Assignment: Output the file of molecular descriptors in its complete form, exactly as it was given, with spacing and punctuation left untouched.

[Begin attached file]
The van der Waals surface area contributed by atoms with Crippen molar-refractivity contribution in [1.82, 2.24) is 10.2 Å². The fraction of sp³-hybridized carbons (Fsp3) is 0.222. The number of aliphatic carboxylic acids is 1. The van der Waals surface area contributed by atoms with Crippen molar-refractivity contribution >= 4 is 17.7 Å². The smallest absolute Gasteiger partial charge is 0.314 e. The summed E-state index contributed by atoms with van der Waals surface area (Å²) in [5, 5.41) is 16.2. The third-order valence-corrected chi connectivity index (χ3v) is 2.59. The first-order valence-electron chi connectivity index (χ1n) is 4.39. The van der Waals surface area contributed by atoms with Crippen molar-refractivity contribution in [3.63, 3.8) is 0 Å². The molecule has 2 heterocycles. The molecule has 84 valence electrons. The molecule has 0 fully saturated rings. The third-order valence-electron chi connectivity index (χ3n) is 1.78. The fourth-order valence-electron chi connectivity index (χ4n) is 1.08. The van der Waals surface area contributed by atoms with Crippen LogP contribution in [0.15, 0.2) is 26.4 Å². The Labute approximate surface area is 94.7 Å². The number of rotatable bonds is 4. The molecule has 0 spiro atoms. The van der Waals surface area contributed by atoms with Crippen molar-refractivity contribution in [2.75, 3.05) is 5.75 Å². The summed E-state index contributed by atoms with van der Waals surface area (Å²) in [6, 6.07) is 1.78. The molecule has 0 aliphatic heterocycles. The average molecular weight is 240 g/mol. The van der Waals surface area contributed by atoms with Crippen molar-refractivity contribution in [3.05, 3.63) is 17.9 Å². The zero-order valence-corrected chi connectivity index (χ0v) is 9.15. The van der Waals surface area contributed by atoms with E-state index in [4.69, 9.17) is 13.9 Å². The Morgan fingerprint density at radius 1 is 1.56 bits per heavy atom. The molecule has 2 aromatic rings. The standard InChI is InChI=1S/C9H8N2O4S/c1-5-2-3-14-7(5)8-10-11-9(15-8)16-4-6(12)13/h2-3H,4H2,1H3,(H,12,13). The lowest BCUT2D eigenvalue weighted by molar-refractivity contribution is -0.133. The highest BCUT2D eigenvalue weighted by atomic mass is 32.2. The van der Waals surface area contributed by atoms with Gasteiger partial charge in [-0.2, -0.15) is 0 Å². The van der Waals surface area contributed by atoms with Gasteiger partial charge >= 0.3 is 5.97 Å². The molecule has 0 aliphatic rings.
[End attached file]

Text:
The van der Waals surface area contributed by atoms with Crippen molar-refractivity contribution in [1.82, 2.24) is 10.2 Å². The fraction of sp³-hybridized carbons (Fsp3) is 0.222. The number of aliphatic carboxylic acids is 1. The van der Waals surface area contributed by atoms with Crippen molar-refractivity contribution >= 4 is 17.7 Å². The smallest absolute Gasteiger partial charge is 0.314 e. The summed E-state index contributed by atoms with van der Waals surface area (Å²) in [5, 5.41) is 16.2. The third-order valence-corrected chi connectivity index (χ3v) is 2.59. The first-order valence-electron chi connectivity index (χ1n) is 4.39. The van der Waals surface area contributed by atoms with Crippen molar-refractivity contribution in [3.63, 3.8) is 0 Å². The molecule has 2 heterocycles. The molecule has 84 valence electrons. The molecule has 0 fully saturated rings. The third-order valence-electron chi connectivity index (χ3n) is 1.78. The fourth-order valence-electron chi connectivity index (χ4n) is 1.08. The van der Waals surface area contributed by atoms with Crippen LogP contribution in [0.15, 0.2) is 26.4 Å². The Labute approximate surface area is 94.7 Å². The number of rotatable bonds is 4. The molecule has 0 spiro atoms. The van der Waals surface area contributed by atoms with Crippen molar-refractivity contribution in [2.75, 3.05) is 5.75 Å². The summed E-state index contributed by atoms with van der Waals surface area (Å²) in [6, 6.07) is 1.78. The molecule has 0 aliphatic heterocycles. The average molecular weight is 240 g/mol. The van der Waals surface area contributed by atoms with Crippen molar-refractivity contribution in [3.05, 3.63) is 17.9 Å². The zero-order valence-corrected chi connectivity index (χ0v) is 9.15. The van der Waals surface area contributed by atoms with E-state index in [4.69, 9.17) is 13.9 Å². The Morgan fingerprint density at radius 1 is 1.56 bits per heavy atom. The molecule has 2 aromatic rings. The standard InChI is InChI=1S/C9H8N2O4S/c1-5-2-3-14-7(5)8-10-11-9(15-8)16-4-6(12)13/h2-3H,4H2,1H3,(H,12,13). The lowest BCUT2D eigenvalue weighted by molar-refractivity contribution is -0.133. The highest BCUT2D eigenvalue weighted by atomic mass is 32.2. The van der Waals surface area contributed by atoms with Gasteiger partial charge in [-0.2, -0.15) is 0 Å². The van der Waals surface area contributed by atoms with Gasteiger partial charge >= 0.3 is 5.97 Å². The molecule has 0 aliphatic rings.